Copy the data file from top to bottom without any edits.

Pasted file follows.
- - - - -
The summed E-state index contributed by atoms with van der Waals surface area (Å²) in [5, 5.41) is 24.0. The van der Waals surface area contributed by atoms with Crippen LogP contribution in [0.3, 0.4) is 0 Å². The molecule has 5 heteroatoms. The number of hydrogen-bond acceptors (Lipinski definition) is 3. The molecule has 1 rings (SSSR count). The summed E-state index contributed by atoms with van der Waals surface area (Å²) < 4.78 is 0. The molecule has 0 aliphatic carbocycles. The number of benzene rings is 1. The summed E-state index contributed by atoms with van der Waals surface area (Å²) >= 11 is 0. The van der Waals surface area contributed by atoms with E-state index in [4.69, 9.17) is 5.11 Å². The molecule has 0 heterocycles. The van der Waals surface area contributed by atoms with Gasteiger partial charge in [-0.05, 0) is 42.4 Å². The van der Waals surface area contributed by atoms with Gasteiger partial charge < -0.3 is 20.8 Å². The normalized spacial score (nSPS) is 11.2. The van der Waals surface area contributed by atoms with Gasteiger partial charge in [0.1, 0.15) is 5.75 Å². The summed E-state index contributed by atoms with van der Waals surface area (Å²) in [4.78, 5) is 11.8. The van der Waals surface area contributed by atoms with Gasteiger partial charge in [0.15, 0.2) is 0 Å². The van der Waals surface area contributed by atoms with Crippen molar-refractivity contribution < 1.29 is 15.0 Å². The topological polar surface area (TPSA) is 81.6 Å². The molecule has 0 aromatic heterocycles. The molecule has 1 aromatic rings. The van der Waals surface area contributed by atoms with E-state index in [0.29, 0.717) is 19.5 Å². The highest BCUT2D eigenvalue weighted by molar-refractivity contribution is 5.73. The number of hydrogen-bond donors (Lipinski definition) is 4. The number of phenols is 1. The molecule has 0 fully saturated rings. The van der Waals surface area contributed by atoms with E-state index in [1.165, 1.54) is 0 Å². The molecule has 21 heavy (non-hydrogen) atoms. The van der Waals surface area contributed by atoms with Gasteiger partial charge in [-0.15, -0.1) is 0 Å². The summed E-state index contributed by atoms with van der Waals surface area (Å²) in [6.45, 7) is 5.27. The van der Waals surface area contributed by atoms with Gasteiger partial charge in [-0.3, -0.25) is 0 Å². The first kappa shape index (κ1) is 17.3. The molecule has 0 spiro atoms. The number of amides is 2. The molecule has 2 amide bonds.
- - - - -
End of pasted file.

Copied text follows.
The summed E-state index contributed by atoms with van der Waals surface area (Å²) in [5, 5.41) is 24.0. The van der Waals surface area contributed by atoms with Crippen LogP contribution in [0.3, 0.4) is 0 Å². The molecule has 5 heteroatoms. The number of hydrogen-bond acceptors (Lipinski definition) is 3. The molecule has 1 rings (SSSR count). The summed E-state index contributed by atoms with van der Waals surface area (Å²) < 4.78 is 0. The molecule has 0 aliphatic carbocycles. The number of benzene rings is 1. The summed E-state index contributed by atoms with van der Waals surface area (Å²) >= 11 is 0. The van der Waals surface area contributed by atoms with E-state index in [4.69, 9.17) is 5.11 Å². The molecule has 0 heterocycles. The van der Waals surface area contributed by atoms with Gasteiger partial charge in [-0.05, 0) is 42.4 Å². The van der Waals surface area contributed by atoms with Gasteiger partial charge < -0.3 is 20.8 Å². The normalized spacial score (nSPS) is 11.2. The van der Waals surface area contributed by atoms with Gasteiger partial charge in [0.1, 0.15) is 5.75 Å². The summed E-state index contributed by atoms with van der Waals surface area (Å²) in [4.78, 5) is 11.8. The van der Waals surface area contributed by atoms with Gasteiger partial charge in [0.15, 0.2) is 0 Å². The van der Waals surface area contributed by atoms with Crippen molar-refractivity contribution < 1.29 is 15.0 Å². The topological polar surface area (TPSA) is 81.6 Å². The molecule has 0 aromatic heterocycles. The molecule has 1 aromatic rings. The van der Waals surface area contributed by atoms with E-state index in [0.29, 0.717) is 19.5 Å². The highest BCUT2D eigenvalue weighted by molar-refractivity contribution is 5.73. The number of hydrogen-bond donors (Lipinski definition) is 4. The number of phenols is 1. The molecule has 0 fully saturated rings. The van der Waals surface area contributed by atoms with E-state index in [1.165, 1.54) is 0 Å². The molecule has 21 heavy (non-hydrogen) atoms. The van der Waals surface area contributed by atoms with Gasteiger partial charge in [-0.15, -0.1) is 0 Å². The summed E-state index contributed by atoms with van der Waals surface area (Å²) in [6.45, 7) is 5.27. The van der Waals surface area contributed by atoms with Gasteiger partial charge in [-0.3, -0.25) is 0 Å². The first kappa shape index (κ1) is 17.3. The molecule has 0 spiro atoms. The number of amides is 2. The molecule has 2 amide bonds.